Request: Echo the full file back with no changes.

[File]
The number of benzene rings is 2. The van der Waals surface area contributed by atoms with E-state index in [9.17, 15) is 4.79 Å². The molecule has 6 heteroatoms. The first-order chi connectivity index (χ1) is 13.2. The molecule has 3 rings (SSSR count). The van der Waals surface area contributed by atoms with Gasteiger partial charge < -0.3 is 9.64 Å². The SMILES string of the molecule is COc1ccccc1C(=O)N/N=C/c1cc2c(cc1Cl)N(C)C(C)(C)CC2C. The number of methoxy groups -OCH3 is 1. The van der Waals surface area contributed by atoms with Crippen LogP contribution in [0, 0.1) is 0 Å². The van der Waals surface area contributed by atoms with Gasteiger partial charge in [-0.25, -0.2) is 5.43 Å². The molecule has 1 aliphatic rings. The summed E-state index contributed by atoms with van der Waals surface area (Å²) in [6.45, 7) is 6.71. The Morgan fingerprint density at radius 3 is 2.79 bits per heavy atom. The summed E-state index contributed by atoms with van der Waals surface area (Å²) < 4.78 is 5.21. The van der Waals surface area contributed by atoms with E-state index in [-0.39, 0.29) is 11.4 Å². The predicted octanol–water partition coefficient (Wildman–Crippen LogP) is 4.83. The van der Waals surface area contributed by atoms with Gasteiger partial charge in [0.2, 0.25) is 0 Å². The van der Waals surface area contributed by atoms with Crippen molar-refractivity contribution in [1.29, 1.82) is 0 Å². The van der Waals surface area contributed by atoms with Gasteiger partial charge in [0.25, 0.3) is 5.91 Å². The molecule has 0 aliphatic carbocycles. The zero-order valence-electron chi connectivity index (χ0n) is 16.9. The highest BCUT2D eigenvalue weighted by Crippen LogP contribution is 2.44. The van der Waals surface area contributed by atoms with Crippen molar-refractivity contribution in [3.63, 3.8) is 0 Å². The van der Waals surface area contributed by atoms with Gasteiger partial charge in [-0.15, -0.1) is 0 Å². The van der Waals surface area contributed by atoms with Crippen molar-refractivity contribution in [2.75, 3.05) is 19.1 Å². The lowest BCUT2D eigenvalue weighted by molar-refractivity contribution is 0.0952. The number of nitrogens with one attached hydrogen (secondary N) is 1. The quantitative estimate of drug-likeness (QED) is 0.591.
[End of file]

The number of benzene rings is 2. The van der Waals surface area contributed by atoms with E-state index in [9.17, 15) is 4.79 Å². The molecule has 6 heteroatoms. The first-order chi connectivity index (χ1) is 13.2. The molecule has 3 rings (SSSR count). The van der Waals surface area contributed by atoms with Gasteiger partial charge < -0.3 is 9.64 Å². The SMILES string of the molecule is COc1ccccc1C(=O)N/N=C/c1cc2c(cc1Cl)N(C)C(C)(C)CC2C. The number of methoxy groups -OCH3 is 1. The van der Waals surface area contributed by atoms with Crippen LogP contribution in [0, 0.1) is 0 Å². The van der Waals surface area contributed by atoms with Gasteiger partial charge in [-0.25, -0.2) is 5.43 Å². The molecule has 1 aliphatic rings. The summed E-state index contributed by atoms with van der Waals surface area (Å²) in [6.45, 7) is 6.71. The Morgan fingerprint density at radius 3 is 2.79 bits per heavy atom. The summed E-state index contributed by atoms with van der Waals surface area (Å²) < 4.78 is 5.21. The van der Waals surface area contributed by atoms with E-state index in [-0.39, 0.29) is 11.4 Å². The predicted octanol–water partition coefficient (Wildman–Crippen LogP) is 4.83. The van der Waals surface area contributed by atoms with Gasteiger partial charge in [0.2, 0.25) is 0 Å². The van der Waals surface area contributed by atoms with Crippen molar-refractivity contribution in [1.29, 1.82) is 0 Å². The van der Waals surface area contributed by atoms with Gasteiger partial charge in [0.25, 0.3) is 5.91 Å². The molecule has 0 aliphatic carbocycles. The zero-order valence-electron chi connectivity index (χ0n) is 16.9. The highest BCUT2D eigenvalue weighted by Crippen LogP contribution is 2.44. The van der Waals surface area contributed by atoms with Crippen molar-refractivity contribution in [3.63, 3.8) is 0 Å². The van der Waals surface area contributed by atoms with Gasteiger partial charge in [-0.15, -0.1) is 0 Å². The van der Waals surface area contributed by atoms with Crippen molar-refractivity contribution in [2.75, 3.05) is 19.1 Å². The lowest BCUT2D eigenvalue weighted by molar-refractivity contribution is 0.0952. The number of nitrogens with one attached hydrogen (secondary N) is 1. The quantitative estimate of drug-likeness (QED) is 0.591.